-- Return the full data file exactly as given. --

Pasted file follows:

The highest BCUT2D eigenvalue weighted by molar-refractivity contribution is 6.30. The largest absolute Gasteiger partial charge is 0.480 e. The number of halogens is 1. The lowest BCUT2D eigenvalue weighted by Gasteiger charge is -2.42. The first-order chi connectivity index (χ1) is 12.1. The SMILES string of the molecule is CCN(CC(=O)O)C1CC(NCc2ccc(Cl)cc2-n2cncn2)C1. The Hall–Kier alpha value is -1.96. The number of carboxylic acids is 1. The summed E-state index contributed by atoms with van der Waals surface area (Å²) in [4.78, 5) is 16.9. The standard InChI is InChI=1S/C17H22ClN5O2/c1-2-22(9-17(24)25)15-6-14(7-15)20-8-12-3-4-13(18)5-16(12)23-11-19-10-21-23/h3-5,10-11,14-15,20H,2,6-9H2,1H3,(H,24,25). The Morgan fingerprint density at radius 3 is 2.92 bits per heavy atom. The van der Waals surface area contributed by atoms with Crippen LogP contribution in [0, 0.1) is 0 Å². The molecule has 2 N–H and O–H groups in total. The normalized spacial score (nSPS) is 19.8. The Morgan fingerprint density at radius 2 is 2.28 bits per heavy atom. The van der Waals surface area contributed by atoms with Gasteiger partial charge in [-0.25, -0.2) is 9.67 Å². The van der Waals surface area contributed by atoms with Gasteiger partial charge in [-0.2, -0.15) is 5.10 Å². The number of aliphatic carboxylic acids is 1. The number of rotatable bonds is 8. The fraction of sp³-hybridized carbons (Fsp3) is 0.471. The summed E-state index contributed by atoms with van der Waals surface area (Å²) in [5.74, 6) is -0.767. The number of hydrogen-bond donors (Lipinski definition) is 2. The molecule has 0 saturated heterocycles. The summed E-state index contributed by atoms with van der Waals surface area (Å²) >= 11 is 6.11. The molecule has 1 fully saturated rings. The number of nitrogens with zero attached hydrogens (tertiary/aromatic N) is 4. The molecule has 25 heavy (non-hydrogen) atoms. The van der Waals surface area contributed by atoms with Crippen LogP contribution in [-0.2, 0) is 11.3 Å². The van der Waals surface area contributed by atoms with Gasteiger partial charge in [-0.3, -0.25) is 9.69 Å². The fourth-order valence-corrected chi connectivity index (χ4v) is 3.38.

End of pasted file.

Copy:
The highest BCUT2D eigenvalue weighted by molar-refractivity contribution is 6.30. The largest absolute Gasteiger partial charge is 0.480 e. The number of halogens is 1. The lowest BCUT2D eigenvalue weighted by Gasteiger charge is -2.42. The first-order chi connectivity index (χ1) is 12.1. The SMILES string of the molecule is CCN(CC(=O)O)C1CC(NCc2ccc(Cl)cc2-n2cncn2)C1. The Hall–Kier alpha value is -1.96. The number of carboxylic acids is 1. The summed E-state index contributed by atoms with van der Waals surface area (Å²) in [4.78, 5) is 16.9. The standard InChI is InChI=1S/C17H22ClN5O2/c1-2-22(9-17(24)25)15-6-14(7-15)20-8-12-3-4-13(18)5-16(12)23-11-19-10-21-23/h3-5,10-11,14-15,20H,2,6-9H2,1H3,(H,24,25). The Morgan fingerprint density at radius 3 is 2.92 bits per heavy atom. The van der Waals surface area contributed by atoms with Crippen LogP contribution in [0, 0.1) is 0 Å². The molecule has 2 N–H and O–H groups in total. The normalized spacial score (nSPS) is 19.8. The Morgan fingerprint density at radius 2 is 2.28 bits per heavy atom. The van der Waals surface area contributed by atoms with Gasteiger partial charge in [-0.25, -0.2) is 9.67 Å². The van der Waals surface area contributed by atoms with Gasteiger partial charge in [-0.2, -0.15) is 5.10 Å². The number of aliphatic carboxylic acids is 1. The number of rotatable bonds is 8. The fraction of sp³-hybridized carbons (Fsp3) is 0.471. The summed E-state index contributed by atoms with van der Waals surface area (Å²) in [5.74, 6) is -0.767. The number of hydrogen-bond donors (Lipinski definition) is 2. The molecule has 0 saturated heterocycles. The summed E-state index contributed by atoms with van der Waals surface area (Å²) >= 11 is 6.11. The molecule has 1 fully saturated rings. The number of nitrogens with zero attached hydrogens (tertiary/aromatic N) is 4. The molecule has 25 heavy (non-hydrogen) atoms. The van der Waals surface area contributed by atoms with Crippen LogP contribution in [-0.2, 0) is 11.3 Å². The van der Waals surface area contributed by atoms with Gasteiger partial charge in [-0.3, -0.25) is 9.69 Å². The fourth-order valence-corrected chi connectivity index (χ4v) is 3.38.